Award recipients received their prizes on Wednesday 5 May 2010 in two Awda Award Festivals: one held at the Ramallah Cultural Palace (West Bank), and another in the hall of Popular Committee for Community Services- El Nusayrat Refugee Camp in the Gaza Strip. The categories of the 2010 Al-Awda Award included: Best Nakba Commemoration Poster, Best Research Paper, Best Written Journalism Article, Best Caricature, and Best Photograph (photographer under 18).

Prizes were granted by the representative of the jury for each category. The Palestinian artist Sulaiman Mansour presented the awards for the Best Commemoration Nakba Poster, Artist Mohammad Sabaaneh presented the award for Best Caricature, Artist Alaa Badarneh presented the awards for Best Photograph, Journalist Najib Faraj presented the awards for Best Written Journalism Article, and attorney Shawqi Al-Issa presented the award for Best Research Paper.

At the Ramallah festival, an exhibition showcasing the best submissions in the caricature, poster and photography categories was held before the festival. The festival was first opened with the Palestinian national anthem, followed by Badil’s opening speech given by Tayseer Nasrallah. A highlight of this year's festival was the presence of two celebrity guests via satellite from Lebanon: celebrated singer Ahmad Kaabour and renowned poet Zahi Wahbi performed to the packed audience. After prizes were handed to the winning participants, the night came to a close with the beautiful folkloric Palestinian dance presented by the Wishah Troupe for Popular Dance, who were able to fill the stage with movement, color, and enthusiasm.

This year's Awda Award participants hailed from across the globe. While most submissions came from various parts of Palestine, many submissions were sent in from Palestinian refugees in exile, as well as from artists, writers and researchers from all over the world.

The jury members for each category were composed of internationally renowned Palestinian artists, academics, poets, and authors. Members of the different juries described this year’s competition as exceeding expectations in most categories, confirming that, in addition to being a platform for amateurs, the award has drawn the attention of established artists and intellectuals.

Jueves 29 de Abril de 2010 13:17

Photo-story: A Trip to al-Qabu

On a trip to find the Palestinian village of al-Qabu, destroyed and depopulated by Israeli military forces in October 1948, one encounters the ways in which the Jewish National Fund's parks and forests have altered the Palestinian landscape. The following photographs give a small sense of how this is done.

 

بقلم: حازم جمجوم*

تنفيذا لأوامر الحكومة؛ دخلت قوات إسرائيلية، يرافقها عمال هدم وجرافتان إلى القرية في الساعة التاسعة والنصف من صباح يوم الثامن من أيار 2007، وفي وقت كان 2فيه جميع رجال القرية في أعمالهم، ثم قامت هذه القوات بتدمير كل هيكل تقع عليه العين. وقد أجبرت النساء، والأطفال، والشيوخ الموجودين في القرية على الخروج من البيوت الثلاثين قبل تدميرها جميعا، تاركين أكثر من مائة فلسطيني بلا مأوى تحت أشعة شمس الصيف الحارقة.(1)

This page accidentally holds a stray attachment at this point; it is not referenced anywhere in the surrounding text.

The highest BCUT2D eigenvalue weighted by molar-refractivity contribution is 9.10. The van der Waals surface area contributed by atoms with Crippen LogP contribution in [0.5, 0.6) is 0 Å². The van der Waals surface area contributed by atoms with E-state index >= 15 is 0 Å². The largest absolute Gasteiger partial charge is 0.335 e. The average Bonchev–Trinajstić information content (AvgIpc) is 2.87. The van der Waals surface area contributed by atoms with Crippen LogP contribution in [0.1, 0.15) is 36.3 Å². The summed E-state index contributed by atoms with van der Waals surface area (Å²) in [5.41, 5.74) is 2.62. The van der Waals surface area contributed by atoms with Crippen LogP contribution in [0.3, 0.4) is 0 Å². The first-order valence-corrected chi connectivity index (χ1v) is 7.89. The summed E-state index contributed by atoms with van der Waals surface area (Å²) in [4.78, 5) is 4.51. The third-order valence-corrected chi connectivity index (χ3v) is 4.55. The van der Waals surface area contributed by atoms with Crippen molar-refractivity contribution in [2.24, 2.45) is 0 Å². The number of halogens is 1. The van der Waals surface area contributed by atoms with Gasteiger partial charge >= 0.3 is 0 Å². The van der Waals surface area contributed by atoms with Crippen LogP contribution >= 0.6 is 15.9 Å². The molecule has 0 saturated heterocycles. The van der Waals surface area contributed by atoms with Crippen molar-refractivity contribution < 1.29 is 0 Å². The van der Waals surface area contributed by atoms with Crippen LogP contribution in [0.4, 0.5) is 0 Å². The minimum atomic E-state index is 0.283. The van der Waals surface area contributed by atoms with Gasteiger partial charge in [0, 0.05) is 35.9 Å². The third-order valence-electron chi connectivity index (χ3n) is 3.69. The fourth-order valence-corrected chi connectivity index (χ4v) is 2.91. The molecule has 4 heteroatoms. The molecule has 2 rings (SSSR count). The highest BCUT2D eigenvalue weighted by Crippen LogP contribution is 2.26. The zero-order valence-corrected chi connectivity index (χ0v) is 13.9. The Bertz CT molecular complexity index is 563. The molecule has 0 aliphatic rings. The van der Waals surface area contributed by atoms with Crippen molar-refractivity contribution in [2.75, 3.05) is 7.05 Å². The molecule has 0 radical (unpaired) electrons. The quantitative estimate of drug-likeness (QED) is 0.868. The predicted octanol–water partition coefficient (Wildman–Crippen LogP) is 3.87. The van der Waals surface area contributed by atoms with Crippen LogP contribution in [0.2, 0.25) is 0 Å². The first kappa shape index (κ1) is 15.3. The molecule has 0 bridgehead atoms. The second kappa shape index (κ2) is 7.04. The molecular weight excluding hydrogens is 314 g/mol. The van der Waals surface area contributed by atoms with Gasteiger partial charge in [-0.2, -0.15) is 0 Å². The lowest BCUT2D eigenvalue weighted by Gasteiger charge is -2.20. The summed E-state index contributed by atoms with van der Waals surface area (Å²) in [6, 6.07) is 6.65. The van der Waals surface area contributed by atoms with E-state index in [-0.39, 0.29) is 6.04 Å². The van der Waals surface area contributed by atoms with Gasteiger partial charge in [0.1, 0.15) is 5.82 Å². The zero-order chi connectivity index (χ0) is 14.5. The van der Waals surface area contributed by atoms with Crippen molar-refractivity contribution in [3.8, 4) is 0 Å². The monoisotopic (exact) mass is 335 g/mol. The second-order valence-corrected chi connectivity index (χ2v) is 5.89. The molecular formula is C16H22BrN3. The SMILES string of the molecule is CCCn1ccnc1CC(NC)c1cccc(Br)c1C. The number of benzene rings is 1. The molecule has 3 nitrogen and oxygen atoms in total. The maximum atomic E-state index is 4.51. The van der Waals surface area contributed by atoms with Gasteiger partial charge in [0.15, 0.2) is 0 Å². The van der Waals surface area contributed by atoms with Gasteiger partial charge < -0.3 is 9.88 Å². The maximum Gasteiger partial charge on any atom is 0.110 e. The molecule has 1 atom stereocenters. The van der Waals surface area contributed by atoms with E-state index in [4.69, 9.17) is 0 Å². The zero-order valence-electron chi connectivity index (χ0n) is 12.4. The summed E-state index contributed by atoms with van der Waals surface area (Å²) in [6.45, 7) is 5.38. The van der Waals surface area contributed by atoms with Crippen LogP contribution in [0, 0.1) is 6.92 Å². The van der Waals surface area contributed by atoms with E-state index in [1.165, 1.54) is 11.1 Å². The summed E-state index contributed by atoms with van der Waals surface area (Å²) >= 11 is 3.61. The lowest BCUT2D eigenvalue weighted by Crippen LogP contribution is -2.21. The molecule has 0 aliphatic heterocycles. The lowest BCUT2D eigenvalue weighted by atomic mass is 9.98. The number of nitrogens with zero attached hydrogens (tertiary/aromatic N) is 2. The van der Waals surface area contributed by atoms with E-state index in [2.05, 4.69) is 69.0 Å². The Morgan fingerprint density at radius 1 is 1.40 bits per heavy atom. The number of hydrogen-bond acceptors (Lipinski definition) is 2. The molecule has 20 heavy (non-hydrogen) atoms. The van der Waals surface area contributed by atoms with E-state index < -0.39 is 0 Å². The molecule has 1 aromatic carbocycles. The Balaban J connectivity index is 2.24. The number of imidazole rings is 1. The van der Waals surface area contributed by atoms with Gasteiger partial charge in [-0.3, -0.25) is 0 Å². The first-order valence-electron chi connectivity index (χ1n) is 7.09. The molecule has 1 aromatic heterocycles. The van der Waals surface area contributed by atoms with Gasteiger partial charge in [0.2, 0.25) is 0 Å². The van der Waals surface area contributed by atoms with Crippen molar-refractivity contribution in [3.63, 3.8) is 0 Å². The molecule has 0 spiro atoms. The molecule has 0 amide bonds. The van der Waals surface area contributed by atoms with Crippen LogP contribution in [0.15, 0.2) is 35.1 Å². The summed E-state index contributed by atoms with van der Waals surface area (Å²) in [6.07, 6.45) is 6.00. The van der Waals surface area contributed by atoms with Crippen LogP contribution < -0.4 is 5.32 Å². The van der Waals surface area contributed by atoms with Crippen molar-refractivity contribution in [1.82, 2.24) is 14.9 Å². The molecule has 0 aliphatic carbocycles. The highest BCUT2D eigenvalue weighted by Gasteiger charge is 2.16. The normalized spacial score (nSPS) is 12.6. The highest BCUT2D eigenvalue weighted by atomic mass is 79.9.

لم تجر هذه الواقعة في الضفة الغربية أو قطاع غزة؛ بل جرت في قرية "طويل أبو جروال" في النقب، وجميع الفلسطينيين الذين تم تهجيرهم قسريا هم من مواطني "دولة إسرائيل".منذ عام 2006، تعرض سكان قرية "طويل أبو جروال" لعمليات هدم المنازل أكثر من خمسة عشر مرة. وفي معظم هذه المرات جرى تدمير القرية بأكملها تماما. (2)وهذه القرية ليست الاستثناء، بل القاعدة في النقب، فقد حاولت إسرائيل بشكل منهجي حشر البدو الفلسطينيين في جنوب البلاد في بقع صغيرة من الأرض، بينما تقوم بالسيطرة على ما يتبقى من هذا النصف المنسي لفلسطين.

We demand that the Right of Return be fulfilled. Until then, Palestinian refugees in the diaspora and internally displaced Palestinians need to be granted full economic, political and social rights.

From the Beirut Declaration 19 September 2004

Since declaring its bloody ‘war on terror’, the United States has not only changed its own immigration policies and procedures, but Canada’s as well. Canada’s new Immigration and Refugee Protection Act (2002) initiated an all out war on immigrants and refugees in this country. The main victims of this war have been poor people, specifically those from Arab and Muslim countries.

Miércoles 26 de Agosto de 2009 15:56

We Loved the Land and the Land Loved Us

Mohammad Manasra - Växjö, Sweden

“The Palestinian peasant is an educated peasant.” Mohammad’s father’s words accompany the constant ringing in his ears that started when he was injured by a car bomb meant to kill him on the streets of Baghdad. “We were farmers, we knew the land, we loved the land and the land loved us.” It was this love of the land that led the villagers of ‘Ayn Ghazal, on the slopes of Mount Carmel to fiercely resist the Zionist onslaught in 1948. Despite the signinficant imbalance in the level of training and armament that clearly favored the Zaionist forces fighting to clear the area of its indigenous inhabitants, the defenders of ‘Ayn Ghazal, Ijzim and Jaba’ relentlessly fought to keep their families alive and on their land. “The Zionists called our three villages the ‘dirty triangle’ because they couldn’t defeat us, even though they were heavily armed with modern guns and artillery and planes while every three of the Palestinian resistance fighters had to share a rifle!”

Miércoles 26 de Agosto de 2009 15:40

We are the Children of the Apostles

Reverend Lilian Mattar-Patey – La Salle, Canada

While she was only two years old when her family was forced to flee their West Jerusalem home, Reverend Mattar was told the story so often that it is deeply entrenched as part of her own memory. Her father, Suleiman Hanna Mattar, was a successful banker with Barclays bank in Haifa, and the bank had moved him to Jerusalem. In the weeks before the Zionist attack on Jerusalem, her sister's closest Jewish friends had told her that there was going to be trouble for Arabs, her father had also been told that if they did not leave their home they would all be killed. So it was obvious when the sounds and tremors of explosions began to fill the house that they needed to leave.

JPAGE_CURRENT_OF_TOTAL

Al-Majdal Autores